The Toyota manufacturing plant at Burnaston near Derby produces a number of models of cars. The site has many deliveries of parts & components using HGV’s (trailers) per day and this need managing in respect of where the HGV drivers park the trailer in the large yard.
Toyota wanted to maximize the use of their Tug vehicles that move the trailers from their parking bay to the appropriate dock door on the production line. They also want to remove the risk of the Tug driver taking the wrong trailer, thus wasting time and potentially stopping the production line due to lack of components.
They also wanted to control the third-party HGV drivers when they arrive at site, ensuring that the go to the correct parking bay, thus knowing exactly where the trailer is.
Central control and the ability to prioritise the delivery of parts to the line-side are also desirable.
When an HGV/trailer arrives at the site gatehouse, the driver and trailer will be logged. He will also be given a Nordic ID Morphic RFID Handheld and magnetic RFID tag, The tag & Morphic is be logged out to the driver using a Stix RFID reader connected to the PC in the Gatehouse. In this way, the gatehouse has an audit trail of the Morphics/Tags allocated to each driver.
The driver then goes to the trailer yard and parks his trailer at the specified parking bay (given by the Morphic handheld). He then places the Magnetic RFID tag on the header board (front of the trailer) and reads it with the Morphic CD. He then reads the parking bay tag too (this tag is embedded into each parking bay floor). This information is sent via the Morphic over the WiFi network back to the host system, which then knows the trailer and where it was parked. As such, the Toyota knows which trailer (and therefore parts) is available for production planning.
The HGV driver then departs the site and at the Gatehouse returns the Morphic.
When parts are required to be taken to the production line, the trailers are retrieved by Tugs. These are equipped with a rugged tablet computer (complete with WiFi & GPS).
The Tablet computer is connected to a Nordic ID Sampo RFID reader located behind the cab. This allows the Tug to read the RFID tag placed on the trailer header board by the HGV driver, thus identifying the Trailer as the Tug reverses up to it (the driver does not need to do anything, but is informed if it is the incorrect trailer).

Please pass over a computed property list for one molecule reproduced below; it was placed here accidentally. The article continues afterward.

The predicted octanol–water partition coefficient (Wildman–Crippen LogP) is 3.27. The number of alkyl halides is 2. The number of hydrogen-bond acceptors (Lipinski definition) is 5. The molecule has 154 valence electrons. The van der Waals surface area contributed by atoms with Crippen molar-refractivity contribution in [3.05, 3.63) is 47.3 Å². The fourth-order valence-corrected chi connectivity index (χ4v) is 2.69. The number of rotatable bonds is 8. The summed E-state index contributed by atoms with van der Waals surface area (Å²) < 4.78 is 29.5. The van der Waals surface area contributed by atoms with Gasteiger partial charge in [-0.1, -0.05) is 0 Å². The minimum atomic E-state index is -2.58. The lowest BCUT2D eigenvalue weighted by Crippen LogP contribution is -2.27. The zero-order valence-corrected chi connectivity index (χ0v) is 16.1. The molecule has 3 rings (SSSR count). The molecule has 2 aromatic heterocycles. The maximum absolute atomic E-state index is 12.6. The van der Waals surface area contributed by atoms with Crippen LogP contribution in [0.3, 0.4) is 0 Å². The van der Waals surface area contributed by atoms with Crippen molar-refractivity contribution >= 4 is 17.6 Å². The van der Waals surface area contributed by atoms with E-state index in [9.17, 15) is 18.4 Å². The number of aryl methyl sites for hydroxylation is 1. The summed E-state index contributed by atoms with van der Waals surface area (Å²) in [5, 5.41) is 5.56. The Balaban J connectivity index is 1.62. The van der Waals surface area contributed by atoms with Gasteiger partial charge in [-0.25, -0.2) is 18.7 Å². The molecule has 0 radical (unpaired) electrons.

A further Sampo Reader located just in front of the rear offside wheel, picks up the parking bay floor tag, further confirming the correct trailer location. Only when both tags are correct, will the driver be told where to take the trailer (the WiFi link allows confirmation back to the host system).
The Tablet computer is connected to the Sampos by Power-over-Ethernet; this makes for a very clean and simple installation. Each Sampo, being out in the open, is enclosed in a plastic IP67 case and external cabling is protected by flexible plastic copex. The Sampos and enclosures are exposed to rain, spray, vibration and shock on these Tug vehicles. However, their reliability is very good.
The tablet computer also has a GPS receiver attached to it. This allows the host system to find the nearest ‘free’ Tug to pick up a trailer, thus minimizing travel time. There are 10 Tugs fitted with this solution.
Immediate knowledge of when and where an HGV driver has located a trailer; no searching for a lost trailer, no wasted time.
Central knowledge of all trailers and their contents on the host system; better production planning.
Real-time location of the Tugs and the ability to issue them new or urgent jobs based on their proximity to the required trailer; reduced travel time, ability to queue jobs.
RFID enabled trailer allows Trailer checking as the driver reverses; no need to exit the cab; quicker turnaround of a job.
RFID enabled parking & loading bays ensure correct Trailer is picked and delivered to the correct loading bay on the line side; no wrong components to line side, wasted time and possible line stoppages.